Figure 2 Peak plantar pressure expressed as mean (bars) and standard deviation (vertical lines) in N/cm2. *Indicates significant differences of the results of peak pressure between gait speed (P < 0.01). 

The COP velocity (Fig. 3) showed a gait speed effect (F=21.321, P<0.05). The post hoc analysis indicated that COP velocity in slow gait speed was lower versus fast (P=0.000) and preferred (P=0.007) gait speeds. The measurement in preferred speed mode was lower versus fast speed mode (P=0.009). No leg effect was observed for COP speed (F=4.655, P=0.054).

Figure 3 COP speed expressed as mean (bars) and standard deviation (vertical lines) in N/cm2.*Indicates statistically significant differences of COP velocity among walking speeds (P < 0.05). 

The single-limb-support time (Fig. 4) exhibited a speed effect (F=28.396, P<0.05). The post hoc analysis indicated that the single-limb-support time was greater at slow versus fast speed (P=0.000) and also greater in low versus preferred speed (P=0.002). The single-limb-support time was greater in preferred versus fast speed (P=0.002). No leg effect was observed for single-limb-support time (F=0.461, P=0.511).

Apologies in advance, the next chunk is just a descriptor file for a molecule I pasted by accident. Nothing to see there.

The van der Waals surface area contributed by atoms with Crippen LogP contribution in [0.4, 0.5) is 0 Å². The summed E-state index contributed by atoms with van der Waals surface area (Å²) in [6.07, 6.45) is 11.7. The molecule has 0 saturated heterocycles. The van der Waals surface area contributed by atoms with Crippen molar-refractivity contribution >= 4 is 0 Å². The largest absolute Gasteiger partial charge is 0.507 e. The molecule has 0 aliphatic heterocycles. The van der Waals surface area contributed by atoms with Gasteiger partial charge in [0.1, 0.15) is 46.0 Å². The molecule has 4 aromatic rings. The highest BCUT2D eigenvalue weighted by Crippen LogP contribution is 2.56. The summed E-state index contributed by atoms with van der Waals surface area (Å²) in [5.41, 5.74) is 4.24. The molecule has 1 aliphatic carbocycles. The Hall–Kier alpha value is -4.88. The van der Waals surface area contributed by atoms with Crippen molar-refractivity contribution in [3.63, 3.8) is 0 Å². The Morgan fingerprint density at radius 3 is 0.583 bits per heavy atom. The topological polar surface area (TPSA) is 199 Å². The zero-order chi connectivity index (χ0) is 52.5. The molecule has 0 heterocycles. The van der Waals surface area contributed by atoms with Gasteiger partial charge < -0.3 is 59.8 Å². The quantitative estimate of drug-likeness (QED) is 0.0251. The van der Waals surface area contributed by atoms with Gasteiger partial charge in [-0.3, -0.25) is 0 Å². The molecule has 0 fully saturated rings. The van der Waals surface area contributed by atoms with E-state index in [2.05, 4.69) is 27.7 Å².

Figure 4 Single-limb-support time expressed as mean (bars) and standard deviation (vertical lines) for the group,in seconds. *Indicates statistically significant differences of single-limb-support time among gait speeds (P < 0.05). 

Discussion

The aim of this study was to analyze the effects of change in gait speed on plantar pressure in elderly subjects with unilateral knee OA, considering measures of the affected and contralateral limb. A change in gait speed has been demonstrated as determinant of changes in ground reaction forces,15 and this could be reflected on plantar pressure parameters in subjects with OA.7 Our results, considering self-selected speeds during the gait, demonstrate significant differences in the parameters analyzed among three walking speeds. However, they do not indicate asymmetries between OA affected limb and contralateral limb, regardless of the gait speed. Thus, the presence of unilateral knee OA did not cause changes in plantar pressure that were specific for the leg affected by the disease. Likewise, our results do not indicate that the contralateral leg may present some compensation in plantar pressure.